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The concert, entitled Us & Them, explored the concepts of bringing together sometimes disparate groups, both in its content and in its execution. 

Freedom to Create, and Relate

The Linda Berry Stein College Choral Performers Thrive in the Midst of the Pandemic

“If I can sing, I still am free.” This lyric from Refuge by American composer Elaine Hagenberg, performed as part of the Jacksonville University Fall Choral Concert on Nov. 6, captures the clarion call felt by many choral performers and music leaders during the COVID-19 pandemic. Singing in organized groups is not only a profession, vocation or hobby for more than 42 million Americans, it is a performance art built on a sense of community and a foundation of trust. At Jacksonville University, the choral performers are a tight-knit community, one that continued to thrive during the pandemic. 

Dr. Julian Bryson, Assistant Professor of Music and Director of Choral Studies explains that after classes moved online in March 2020, most of the choral groups elected to continue rehearsing together virtually, despite the fact that they had already accomplished the required number of class meeting hours for the semester.

“The fact that so many of them continued meeting virtually, even though they didn’t need to in order to pass the class, just showed how desperate they were to have some connection to music and to one another,” he said.

That this community has remained creative and productive thanks to the passion of its students and faculty is all the more poignant as the Stein College celebrates its 60th Anniversary in 2021-2022.

“I think about Fran Kinne’s connection to the Stein College that lasted almost 60 years,” Dr. Bryson says. “That is a really powerful testimony to what we do here; that any one person would dedicate that much time to any one organization says a lot about both the person and the organization. It’s important that we continue that legacy, that we continue to make great art and great music.”

The Nov. 6 concert represented the return to performing in front of a live audience for the JU choral programs, and featured both the University Singers and Choral Union as well as guest vocalists and instrumentalists. The concert, entitled Us & Them, explored the concepts of bringing together sometimes disparate groups, both in its content and in its execution. 

“We highlighted the bringing together of people in a number of ways, from the opening double choir piece to highlighting different people groups in the languages that we sang and in geography; and then in the pieces that included our guests–bringing together our standing ensembles with people who are not usually singing with them, along with a guest instrumentalist. There were a lot of ways to see people who don’t always get to be together, getting to be together.”

The Fall Choral Concert continued a thematic series that is focused on points of intersection and coming together, as characterized by the ampersand symbol that is present in the titles of the 2021-22 choral concerts. 

As Dr. Bryson explains: “After the pandemic that has sidelined us and kept us away from one another, and thinking about the polarization in a lot of our social discourse and politics, the concept of bringing together opposites and people from different places and spaces was a really attractive idea.”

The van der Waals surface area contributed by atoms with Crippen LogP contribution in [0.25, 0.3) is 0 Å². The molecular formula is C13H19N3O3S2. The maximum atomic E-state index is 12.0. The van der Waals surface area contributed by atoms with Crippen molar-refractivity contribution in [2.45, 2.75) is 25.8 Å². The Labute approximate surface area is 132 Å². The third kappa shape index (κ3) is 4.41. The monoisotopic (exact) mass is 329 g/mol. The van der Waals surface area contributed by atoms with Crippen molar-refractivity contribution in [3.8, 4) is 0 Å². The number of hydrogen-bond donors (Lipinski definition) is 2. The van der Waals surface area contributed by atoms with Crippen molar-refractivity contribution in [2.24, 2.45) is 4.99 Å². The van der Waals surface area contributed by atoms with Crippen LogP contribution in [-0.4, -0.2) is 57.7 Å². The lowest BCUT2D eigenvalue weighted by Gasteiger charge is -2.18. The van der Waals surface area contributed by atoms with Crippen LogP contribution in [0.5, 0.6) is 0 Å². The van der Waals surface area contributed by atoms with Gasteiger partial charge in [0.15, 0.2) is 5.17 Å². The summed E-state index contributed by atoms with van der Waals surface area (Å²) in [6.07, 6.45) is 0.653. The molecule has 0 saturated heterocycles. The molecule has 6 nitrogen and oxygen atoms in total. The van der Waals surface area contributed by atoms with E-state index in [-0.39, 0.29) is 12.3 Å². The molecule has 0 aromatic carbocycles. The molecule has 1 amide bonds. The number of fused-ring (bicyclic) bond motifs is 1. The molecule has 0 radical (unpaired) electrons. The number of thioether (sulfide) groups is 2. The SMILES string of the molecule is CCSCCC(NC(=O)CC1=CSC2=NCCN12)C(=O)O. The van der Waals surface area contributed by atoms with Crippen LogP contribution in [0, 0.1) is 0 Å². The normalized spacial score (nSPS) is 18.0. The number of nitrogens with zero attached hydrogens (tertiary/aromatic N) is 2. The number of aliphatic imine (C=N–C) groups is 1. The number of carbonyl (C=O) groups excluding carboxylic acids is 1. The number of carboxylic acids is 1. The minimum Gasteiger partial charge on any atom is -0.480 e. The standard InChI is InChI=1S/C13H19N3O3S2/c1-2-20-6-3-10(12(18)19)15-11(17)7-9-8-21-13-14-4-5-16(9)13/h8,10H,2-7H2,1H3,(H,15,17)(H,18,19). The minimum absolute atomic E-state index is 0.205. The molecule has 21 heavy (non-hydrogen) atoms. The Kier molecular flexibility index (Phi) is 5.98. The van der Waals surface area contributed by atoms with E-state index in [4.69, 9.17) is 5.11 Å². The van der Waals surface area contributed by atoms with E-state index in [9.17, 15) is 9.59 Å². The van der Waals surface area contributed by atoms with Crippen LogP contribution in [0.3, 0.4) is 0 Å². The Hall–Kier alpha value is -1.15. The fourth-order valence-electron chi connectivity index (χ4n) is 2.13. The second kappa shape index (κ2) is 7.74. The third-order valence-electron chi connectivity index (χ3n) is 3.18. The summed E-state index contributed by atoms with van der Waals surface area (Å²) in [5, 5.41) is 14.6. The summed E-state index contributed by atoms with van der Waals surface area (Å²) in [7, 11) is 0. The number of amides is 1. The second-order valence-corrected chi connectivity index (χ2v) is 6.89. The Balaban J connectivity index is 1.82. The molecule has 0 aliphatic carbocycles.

Thus far, the concert series has included the Q&A in September, featuring the University Singers and Choral Union; November’s Us & Them; and CHOICE&, the fall concert from Infinitus, the only collegiate member of the C4 (Choral Composer/Conductor Collective) Network in the country. In the spring, the RiverTones vocal jazz ensemble will welcome guest conductor Kirby Shaw for the inaugural Vocal Jazz Choral Festival (March 5), the University Singers and Choral Union will combine with the JU Orchestra to present Church & State (March 8), Infinitus will present a spring concert (April 15) and the University Singers and Choral Union will present Nature & Nurture (April 21)

As Dr. Bryson sees it, choral performances have a unique ability–especially in this time of global upheaval and uncertainty–to help us find comfort and expression. 

“One of the phrases I use in my appreciation courses is that art and music give us an opportunity to practice living without the risk of dying. I see in music, especially choral music, the ability to work out questions, to sit in uncomfortable spaces and think together, to wrestle with the big issues. It comes pre-equipped with a text, and we get to sit with that text as music is happening to think about what it might mean and how it applies to life.  At the end of the day, if you get it wrong, no one dies, which is a good thing about choir. But on the other side, if you get it right, it can be a powerful and moving experience.” 

We hope you’ll join us at one of the upcoming Stein College Department of Music performances:

  • Department of Music Holiday Prism Concert
    • Virtual performance on Dec. 17 and Dec. 18 at 7:30 p.m.
    • Stream the concert here.
  • Vocal Jazz Choral Festival featuring the Jacksonville University RiverTones with  world-renowned guest conductor Kirby Shaw
    • Saturday, March 5 at 7:30 p.m.
  • 60th Anniversary Celebration featuring mezzo-soprano Jamie Barton and pianist Jake Heggie
    • Sunday, April 10 at 4:00 p.m.

And the many other Linda Berry Stein College of Fine Arts Creative Arts Series events!

By Melanie Cost